leejohnson's current selection is:
Oxygene (Part IV)
by Jean-Michel Jarre
I'm about to unleash the full force of "The Guardian" review system on you (the online version of the UK newspaper), particularly focussing on a set of gigs Jarre did more recently in October 2016, and compiled by David Bennun:

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Less influential electronic artists than Jean-Michel Jarre have been far more acclaimed. Why? Was he too successful? "Oxygene" (12 million copies sold since 1976) is the album on every parental shelf that nobody much mentions. His vast outdoor concerts have occupied several slots in the "Guinness Book of Records". But his lack of critical status is not all down to snobbery. Partly, it's what he influenced: which in addition to 'ambient', 'rave' and 'trance' - genres he justly reclaims for himself on his new tour - includes 40 years of commercial and corporate music. That isn't his fault. His own work is neither insipid nor sterile, but a lot that sounds like it is. And partly it's what he evokes, or rather, what he doesn't.

Seldom can an "oeuvre" so innovative and radical have coursed so far from menace and mystery. Electronic music has veered towards the sinister, the icily exotic, but Jarre's is as direct and congenial as he is. His presence and his anti-patter are understated and undramatic - even when manipulating sound from a kind of synthesizer harp constructed of towering laser beams. His show is neither understated nor undramatic, but it is always polite.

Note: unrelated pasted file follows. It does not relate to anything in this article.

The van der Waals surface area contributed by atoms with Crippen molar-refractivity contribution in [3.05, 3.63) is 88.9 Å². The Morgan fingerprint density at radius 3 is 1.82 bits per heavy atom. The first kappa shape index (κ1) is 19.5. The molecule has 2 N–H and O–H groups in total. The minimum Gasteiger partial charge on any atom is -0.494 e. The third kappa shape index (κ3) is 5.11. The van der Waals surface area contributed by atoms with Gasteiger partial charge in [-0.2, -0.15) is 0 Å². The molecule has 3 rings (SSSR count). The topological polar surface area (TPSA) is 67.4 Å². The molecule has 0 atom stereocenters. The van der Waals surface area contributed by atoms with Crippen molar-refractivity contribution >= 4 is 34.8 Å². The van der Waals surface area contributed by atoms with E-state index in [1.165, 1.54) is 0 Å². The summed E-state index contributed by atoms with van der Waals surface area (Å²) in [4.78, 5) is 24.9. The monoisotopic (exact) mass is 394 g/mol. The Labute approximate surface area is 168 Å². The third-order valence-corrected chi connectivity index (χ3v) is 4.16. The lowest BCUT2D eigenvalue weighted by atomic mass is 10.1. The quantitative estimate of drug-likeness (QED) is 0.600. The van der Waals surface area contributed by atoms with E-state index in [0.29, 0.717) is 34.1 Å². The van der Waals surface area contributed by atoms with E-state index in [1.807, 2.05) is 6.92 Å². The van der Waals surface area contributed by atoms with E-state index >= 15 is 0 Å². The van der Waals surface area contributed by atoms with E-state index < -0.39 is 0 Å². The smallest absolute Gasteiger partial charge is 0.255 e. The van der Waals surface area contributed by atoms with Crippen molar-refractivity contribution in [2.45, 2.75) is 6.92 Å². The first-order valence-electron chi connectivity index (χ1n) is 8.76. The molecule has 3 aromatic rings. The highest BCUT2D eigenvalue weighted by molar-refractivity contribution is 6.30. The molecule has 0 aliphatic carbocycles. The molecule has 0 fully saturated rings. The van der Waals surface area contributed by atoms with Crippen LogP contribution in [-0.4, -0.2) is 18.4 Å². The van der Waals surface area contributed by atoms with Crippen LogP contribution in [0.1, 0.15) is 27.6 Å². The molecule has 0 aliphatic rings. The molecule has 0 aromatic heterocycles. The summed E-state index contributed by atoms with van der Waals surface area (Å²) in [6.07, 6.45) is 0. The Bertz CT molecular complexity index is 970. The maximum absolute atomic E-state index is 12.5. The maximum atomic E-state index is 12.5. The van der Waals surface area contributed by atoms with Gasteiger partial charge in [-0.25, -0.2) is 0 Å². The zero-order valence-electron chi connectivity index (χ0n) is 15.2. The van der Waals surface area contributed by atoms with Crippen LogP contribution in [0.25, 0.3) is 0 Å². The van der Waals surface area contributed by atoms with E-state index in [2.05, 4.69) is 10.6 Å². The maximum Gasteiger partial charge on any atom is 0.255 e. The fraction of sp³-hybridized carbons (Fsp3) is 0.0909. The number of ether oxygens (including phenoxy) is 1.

Polite - and sensational. As much concerned with 'lumière' as with 'son', Jarre is in the business of stimulation and spectacle, and he is excellent at both. The music pulses; the geometric patterns play on ingenious mesh screens; the performance scarcely flags or bores for a moment. And at the end, it leaves no mark on you. It glides straight off, wipes perfectly clean. You are exactly the same person who went in, not in the slightest emotionally or psychologically rearranged; conscious only of the faint aftertaste of pleasure.

This is no complaint. His show need exist only in its own medium and moment. It sinks no hooks in you other than the melody of "Oxygene 4" - the most persistent "earworm" in popular music. Jarre's successive "Oxygene" projects (17 and counting, with the latest premiered in the encore) are aptly titled: airy, weightless, briefly intoxicating - then gone without trace.

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What a mixed bag that review is! Sounding alternately condescending of the man, then blinded by his genius, Mr Bennun sits nicely on the fence, right up to the last paragraph. Let's be honest - the only way to make real sense of Jarre's show would have been to attend one. And I'm just not enough of a fan to have ever done that. "Part IV" is the only "Oxygene" track I think I've ever sat through - and that's only because it was a No. 4 single hit in the UK in 1977, staying at number four for four weeks (how spooky was THAT?). In the States, only the album which contained this track ("Oxygene") did anything, reaching No. 78 on the Billboard Hot 200 Albums in November that year.
http://www.theguardian.com/music/
http://en.wikipedia.org/wiki/Oxyg%C3%A8ne
1977 - Polydor - United Kingdom - From the album "Oxygene".
Posted: About 10 hours ago
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Rewind to the Seventies! Anything from 1969 to 1980 appears here.......
Born in 1954, leaving education by 1972, 'glam' was my thing, "Ziggy" Bowie my hero. I was even the only guy in my town with the haircut (though not the carrot red colouring!). Therefore every seventh selection is a Bowie track.
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